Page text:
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Raj Mundra

Deputy Head

Phillips Academy, USA

Raj Mundra is the Deputy Head of School for Academics and Student Affairs at Phillips Academy. He oversees the Dean of Studies, Dean of Students, Dean of Faculty, and the Tang Institute Director, and is a member of the Senior Administrative Council.  Raj joined the Andover Biology faculty in 1996 and has taught at every level of the curriculum.  He has served multiple house counseling, academic advising, and coaching roles. As an administrator, Raj has been Associate Director of the International Academic Partnership, Assistant Dean of Community and Multicultural Development, Residential Dean of Pine Knoll cluster, Associate Dean of Students and Dean of Studies.  He is the founder and director of the Niswarth program, which partners Andover students and faculty with organizations in South Asia in community engagement experiences with the core values of humility, empathy, and gratitude.  Also beyond Andover, Mundra founded Educators for Teaching India, a group that worked with the South Asia Institute at Harvard University to bring together public and private school teachers from across America to discuss content and pedagogy approaches to teaching India in secondary schools.  While on leave from Andover he served as the Deputy Head of the Secondary School at the Aga Khan Academy in Mombasa, Kenya in 2003 and, in 2010, as a visiting faculty member in science and service at the American School of Bombay. Mundra holds a B.A. from Brandeis University and a M.A.T. in education and biology from Brown University.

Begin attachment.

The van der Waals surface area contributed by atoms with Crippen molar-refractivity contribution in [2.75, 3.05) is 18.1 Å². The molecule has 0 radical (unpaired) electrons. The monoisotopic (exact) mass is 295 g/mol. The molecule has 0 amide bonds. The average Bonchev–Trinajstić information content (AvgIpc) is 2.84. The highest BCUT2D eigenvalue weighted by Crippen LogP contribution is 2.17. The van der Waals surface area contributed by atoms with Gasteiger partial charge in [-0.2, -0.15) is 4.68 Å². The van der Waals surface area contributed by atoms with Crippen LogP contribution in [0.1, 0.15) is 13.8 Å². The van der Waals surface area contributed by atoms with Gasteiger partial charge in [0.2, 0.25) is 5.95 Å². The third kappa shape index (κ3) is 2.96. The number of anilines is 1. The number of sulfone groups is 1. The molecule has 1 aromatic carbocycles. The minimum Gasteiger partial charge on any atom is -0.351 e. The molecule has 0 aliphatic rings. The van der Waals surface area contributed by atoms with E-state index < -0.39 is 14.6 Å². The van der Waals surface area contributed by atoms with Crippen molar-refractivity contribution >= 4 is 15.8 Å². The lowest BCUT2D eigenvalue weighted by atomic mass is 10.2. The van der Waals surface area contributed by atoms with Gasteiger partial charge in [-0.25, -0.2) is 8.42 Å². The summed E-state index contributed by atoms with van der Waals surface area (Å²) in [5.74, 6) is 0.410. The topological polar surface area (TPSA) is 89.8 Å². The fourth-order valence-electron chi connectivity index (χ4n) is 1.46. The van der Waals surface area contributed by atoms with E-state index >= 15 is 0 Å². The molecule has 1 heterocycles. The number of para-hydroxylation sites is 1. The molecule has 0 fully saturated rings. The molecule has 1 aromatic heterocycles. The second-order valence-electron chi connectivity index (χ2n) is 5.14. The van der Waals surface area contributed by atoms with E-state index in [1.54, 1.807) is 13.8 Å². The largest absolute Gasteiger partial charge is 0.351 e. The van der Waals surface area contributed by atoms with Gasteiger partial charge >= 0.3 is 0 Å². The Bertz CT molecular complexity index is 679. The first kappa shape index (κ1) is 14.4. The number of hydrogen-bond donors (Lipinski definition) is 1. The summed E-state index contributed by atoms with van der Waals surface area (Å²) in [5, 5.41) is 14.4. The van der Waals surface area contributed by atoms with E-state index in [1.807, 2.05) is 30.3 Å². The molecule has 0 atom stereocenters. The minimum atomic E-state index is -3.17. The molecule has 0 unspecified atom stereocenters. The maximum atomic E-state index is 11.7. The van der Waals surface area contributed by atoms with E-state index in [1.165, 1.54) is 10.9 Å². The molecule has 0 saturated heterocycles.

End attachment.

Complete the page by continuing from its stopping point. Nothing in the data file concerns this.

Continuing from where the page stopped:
Phillips Academy (better known as Andover) is the oldest boarding school in America established in 1778.  The mission of the school is to connect knowledge and goodness, serve youth from every quarter, and impart the habits of non-sibi (not for self) as a way of life.  It is a co-education program with 1150 students from 39 countries, close to 200 dedicated teachers, a 500 acre campus, as well as art and archaeology museums on campus.  A place of limitless opportunities, the school’s needs-blind program meets 100% of each student’s demonstrated financial need with 48% of students receiving some support.  The $1 billion+ endowment supports 300 small classes including 8 world languages, 150 electives, and opportunities for independent research.  Outside the classroom there are wide ranging opportunities in the visual and performing arts, athletics (67 interscholastic teams in 21 different sports as well as intramural and life sports), community engagement, and over 125 student-run clubs and organizations.